Suicide-by-Gas Eyed in NYC Building Explosion, Collapse

A huge explosion leveled a townhouse building on Manhattan's Upper East Side Monday, injuring several people, and fire officials were investigating whether the blast was the result of a suicide-by-gas attempt by a doctor who owned the building and was going through a bitter divorce.

A police official with direct knowledge of the case told The Associated Press that Dr. Nicholas Bartha recently sent out an e-mail to his wife in which he contemplated suicide and said, "You will be transformed from gold digger to ash and rubble digger." The official spoke on condition of anonymity because the investigation is ongoing.

At least 15 people were injured in the blast, which leveled the four-story New York City building into a smoky pile of rubble.

2005 Divorce Ruling (Bartha v. Bartha) (FindLaw PDF)

"There was so much blood," said Karen Morris, a nurse who aided victims and treated survivors for welts, splinters and cuts.

Among the wounded were 10 firefighters and five civilians, including Bartha, who was listed in critical condition at a local hospital. The doctor, who specializes in emergency medicine, was pulled from the rubble after using a phone to communicate with authorities, sources said.

The blast scattered bricks, glass and splintered wood across the block and shattered windows in a neighboring building. Several people were carried off on stretchers as firefighters doused the structure's remains.

Across the street in the Regency Hotel, visitor Allan Schare and his family were jolted from sleep. "I heard and felt the explosion — my kids levitated out of bed," he said. "We first thought: Earthquake. We're from Los Angeles."

Counterterrorism officials told FOX News there is no evidence to indicate the blast is related to terrorism but investigators were probing Bartha's electronic communication, New York City Fire Commissioner Nicholas Scoppetta said.

As part of the adjudication of the divorce, Bartha, 66, is being made to sell the building, sources said. Officials said Bartha was apparently losing the home because of the divorce, and court records show that he faced a $4 million lien as a result of the case. The building is located in an upscale neighborhood where the 2000 Census said the median price of a home was $1 million. The edifice housed doctors' offices and six apartments.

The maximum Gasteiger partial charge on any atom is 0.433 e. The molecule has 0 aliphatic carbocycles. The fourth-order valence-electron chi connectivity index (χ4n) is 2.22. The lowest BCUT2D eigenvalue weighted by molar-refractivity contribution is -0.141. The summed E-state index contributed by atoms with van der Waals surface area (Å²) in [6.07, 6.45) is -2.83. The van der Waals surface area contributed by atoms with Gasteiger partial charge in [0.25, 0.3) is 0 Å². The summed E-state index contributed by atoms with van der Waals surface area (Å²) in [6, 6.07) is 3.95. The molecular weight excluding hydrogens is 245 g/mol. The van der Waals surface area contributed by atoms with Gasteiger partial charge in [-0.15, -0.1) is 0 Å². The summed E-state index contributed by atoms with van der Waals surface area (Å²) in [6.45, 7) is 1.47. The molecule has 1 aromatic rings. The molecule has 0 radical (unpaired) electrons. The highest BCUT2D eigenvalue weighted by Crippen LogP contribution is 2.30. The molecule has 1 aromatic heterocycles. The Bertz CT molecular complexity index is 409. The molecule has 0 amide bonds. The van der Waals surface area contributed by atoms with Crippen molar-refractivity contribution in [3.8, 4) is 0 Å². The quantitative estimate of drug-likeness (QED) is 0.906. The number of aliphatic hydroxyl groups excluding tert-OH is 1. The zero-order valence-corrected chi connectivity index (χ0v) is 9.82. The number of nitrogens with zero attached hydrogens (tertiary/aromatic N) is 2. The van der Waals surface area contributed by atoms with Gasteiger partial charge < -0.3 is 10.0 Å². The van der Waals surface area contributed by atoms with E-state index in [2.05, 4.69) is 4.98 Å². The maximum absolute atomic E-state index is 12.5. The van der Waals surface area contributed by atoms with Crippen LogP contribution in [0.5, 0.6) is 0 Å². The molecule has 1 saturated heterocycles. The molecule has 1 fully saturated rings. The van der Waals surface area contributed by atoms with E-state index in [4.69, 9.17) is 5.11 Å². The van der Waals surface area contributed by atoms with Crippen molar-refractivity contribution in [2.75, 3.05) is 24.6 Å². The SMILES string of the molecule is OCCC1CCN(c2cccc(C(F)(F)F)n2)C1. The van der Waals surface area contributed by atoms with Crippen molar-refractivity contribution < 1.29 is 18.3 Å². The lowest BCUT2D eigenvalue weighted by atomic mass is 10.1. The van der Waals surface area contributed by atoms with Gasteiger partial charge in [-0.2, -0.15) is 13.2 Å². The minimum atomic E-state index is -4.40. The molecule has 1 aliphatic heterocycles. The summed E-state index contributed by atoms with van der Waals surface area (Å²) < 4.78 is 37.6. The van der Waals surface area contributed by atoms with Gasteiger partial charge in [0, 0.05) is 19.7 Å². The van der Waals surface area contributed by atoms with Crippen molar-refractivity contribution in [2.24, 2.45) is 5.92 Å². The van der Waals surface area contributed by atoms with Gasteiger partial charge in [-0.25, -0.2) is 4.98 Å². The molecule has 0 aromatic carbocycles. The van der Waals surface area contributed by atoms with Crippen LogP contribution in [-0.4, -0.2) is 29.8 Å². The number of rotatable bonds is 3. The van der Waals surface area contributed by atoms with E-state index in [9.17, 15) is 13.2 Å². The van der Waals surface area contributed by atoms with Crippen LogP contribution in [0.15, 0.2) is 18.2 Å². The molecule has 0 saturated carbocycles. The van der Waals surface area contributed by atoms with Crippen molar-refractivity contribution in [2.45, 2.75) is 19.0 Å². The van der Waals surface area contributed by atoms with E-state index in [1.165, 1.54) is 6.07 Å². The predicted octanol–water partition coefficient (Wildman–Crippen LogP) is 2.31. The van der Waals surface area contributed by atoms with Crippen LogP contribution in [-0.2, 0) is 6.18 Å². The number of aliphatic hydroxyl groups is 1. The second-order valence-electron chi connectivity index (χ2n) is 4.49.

Power company Con Edison said its crews had been responding to complaints from a gas customer at an adjacent building when the blast occurred. Gas also was shut off to three nearby buildings.

Heavy black smoke rose high above the building, wedged between taller structures on 62nd Street between Park and Madison Avenues just a few blocks from Central Park. Damage, including shattered windows, could be seen at one of the adjoining buildings.

"The building adjacent to the structure that collapsed had some damage … five to 10 of the front windows had been blown out," Red Cross spokesman Michael Virgintino said.

Yaakov Kermaier, 36, a resident in a building next door, said he was outside when he heard "a deafening boom. I saw the whole building explode in front of me."

"Everybody started running, nobody knew what was coming next," he said. His nanny and newborn escaped from their next-door apartment unharmed.

The Red Cross was meeting with people evacuated from nearby buildings, Virgintino said.

"We were told to leave the building," said area resident Vivian Horan.

Thad Milonas, 57, was operating a coffee cart across from the building when he said the ground shook and the building came down. Milonas said he helped two bleeding women from the scene.

The building is an upscale neighborhood where the 2000 Census put the median home price at $1 million. On one corner of the street is the high-end Luca Luca clothing store, and across the street is the French retailer Hermes.'s Heather Scroope and The Associated Press contributed to this report.